Home prices are beginning to fall in many American cities after nearly two years of increases, according to a report from real estate brokerage Redfin.
Single-family homes have experienced dramatic price hikes since COVID and the lockdown-induced recession. In the first quarter of 2022, the median sale price of a home in the United States was $433,100, according to data from the Department of Housing and Urban Development, marking a 34% rise from $322,600 in the second quarter of 2020.
However, many cities where housing prices boomed in the months after the recession are seeing the steepest price declines. Nearly 70% of home sellers in Boise, Idaho, dropped their asking prices last month, representing the largest slowdown in the Redfin analysis. Cities such as Denver, Colorado; Salt Lake City, Utah; and Tacoma, Washington, respectively saw 58%, 56.4%, and 54.8% of homes decrease in price.
“Individual home sellers and builders were both quick to drop their prices early this summer, mostly because they had unrealistic expectations of both price and timelines,” Boise Redfin agent Shauna Pendleton explained in a press release. “They priced too high because their neighbor’s home sold for an exorbitant price a few months ago, and expected to receive multiple offers the first weekend because they heard stories about that happening.”
Indeed, the National Association of Home Builders’ Housing Market Index indicated that the United States has entered a housing recession, with all three components of the metric — current sales conditions, sales expectations, and traffic of prospective buyers — declining to their lowest levels in the past two years. “Tighter monetary policy from the Federal Reserve and persistently elevated construction costs” led to the phenomenon, NAHB chief economist Robert Dietz remarked.
Buyers are now expecting lower prices amid a cooling real estate market, which has been induced by rising mortgage rates and market expectations for a decline in prices, according to Redfin. Indeed, the 30-year fixed-rate mortgage began climbing at the beginning of 2022, according to data from Freddie Mac, beginning at slightly over 3% in January before nearing 6% in June and moderating to 5.1% as of Monday.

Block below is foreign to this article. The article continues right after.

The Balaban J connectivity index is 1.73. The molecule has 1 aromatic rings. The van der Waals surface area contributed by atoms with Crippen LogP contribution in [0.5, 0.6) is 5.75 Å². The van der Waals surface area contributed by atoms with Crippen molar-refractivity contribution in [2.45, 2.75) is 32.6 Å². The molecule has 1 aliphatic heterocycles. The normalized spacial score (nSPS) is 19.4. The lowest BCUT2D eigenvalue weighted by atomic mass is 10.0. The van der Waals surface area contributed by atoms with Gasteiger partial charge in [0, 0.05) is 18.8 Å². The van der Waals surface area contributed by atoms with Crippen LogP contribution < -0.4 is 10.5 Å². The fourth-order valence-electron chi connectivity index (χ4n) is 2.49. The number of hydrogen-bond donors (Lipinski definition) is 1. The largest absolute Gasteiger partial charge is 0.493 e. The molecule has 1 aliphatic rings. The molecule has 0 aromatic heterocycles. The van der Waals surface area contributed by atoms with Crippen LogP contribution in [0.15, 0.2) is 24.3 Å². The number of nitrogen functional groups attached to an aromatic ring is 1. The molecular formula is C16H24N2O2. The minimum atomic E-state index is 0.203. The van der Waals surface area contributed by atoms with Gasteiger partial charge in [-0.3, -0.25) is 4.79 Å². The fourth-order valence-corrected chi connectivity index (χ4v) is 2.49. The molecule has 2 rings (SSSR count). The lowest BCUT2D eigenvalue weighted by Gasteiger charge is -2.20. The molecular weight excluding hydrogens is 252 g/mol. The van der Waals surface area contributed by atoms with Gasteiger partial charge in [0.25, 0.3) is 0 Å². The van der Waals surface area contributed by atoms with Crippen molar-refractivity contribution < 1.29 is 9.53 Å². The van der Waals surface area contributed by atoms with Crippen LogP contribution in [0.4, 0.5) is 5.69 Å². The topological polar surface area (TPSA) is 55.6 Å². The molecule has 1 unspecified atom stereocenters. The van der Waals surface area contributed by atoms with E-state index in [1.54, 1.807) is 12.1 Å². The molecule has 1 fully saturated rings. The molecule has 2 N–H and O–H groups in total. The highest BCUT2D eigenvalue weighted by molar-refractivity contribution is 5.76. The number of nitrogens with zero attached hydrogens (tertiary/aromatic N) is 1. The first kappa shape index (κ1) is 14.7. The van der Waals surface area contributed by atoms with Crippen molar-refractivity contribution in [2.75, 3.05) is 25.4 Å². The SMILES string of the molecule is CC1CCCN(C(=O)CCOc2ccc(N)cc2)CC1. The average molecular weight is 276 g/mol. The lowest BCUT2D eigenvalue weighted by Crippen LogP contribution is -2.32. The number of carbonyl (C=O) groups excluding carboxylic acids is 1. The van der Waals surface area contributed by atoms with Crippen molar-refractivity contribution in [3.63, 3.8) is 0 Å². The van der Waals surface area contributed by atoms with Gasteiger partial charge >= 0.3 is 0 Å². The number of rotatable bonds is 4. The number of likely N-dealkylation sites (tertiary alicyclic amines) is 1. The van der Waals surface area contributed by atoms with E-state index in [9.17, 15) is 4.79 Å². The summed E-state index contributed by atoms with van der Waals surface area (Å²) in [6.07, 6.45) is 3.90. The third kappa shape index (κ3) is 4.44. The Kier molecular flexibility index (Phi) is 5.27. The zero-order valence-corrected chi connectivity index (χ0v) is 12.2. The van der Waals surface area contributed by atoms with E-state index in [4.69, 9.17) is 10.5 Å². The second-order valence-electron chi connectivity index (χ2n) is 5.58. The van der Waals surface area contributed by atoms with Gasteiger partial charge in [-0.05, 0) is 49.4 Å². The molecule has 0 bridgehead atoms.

Tampa, Florida; Phoenix, Arizona; and San Diego, California, are also seeing a large number of sellers decrease prices. Among the cities with the lowest share of price drops are McAllen, Texas; Newark, New Jersey; Miami, Florida; and El Paso, Texas.
“My advice to sellers is to price their home correctly from the start, accept that the market has slowed and understand that it may take longer than 30 days to sell,” Pendleton added. “If someone is selling a nice home in a desirable neighborhood, they shouldn’t need to drop their price.”
Government-backed mortgage company Freddie Mac recently forecasted that home prices would grow at 4% in 2023 — a relative slowdown from 17.8% in 2021 and 12.8% in 2022.
“The Federal Reserve’s action to help manage inflation has created significant volatility in mortgage rates and, by extension, the housing market,” Freddie Mac chief economist Sam Khater said in a press release last month. “Although house price appreciation will grow at a more moderate rate, home prices remain high relative to homebuyer incomes. Taken together, these factors are exacerbating affordability challenges and causing a slowdown in the housing market.”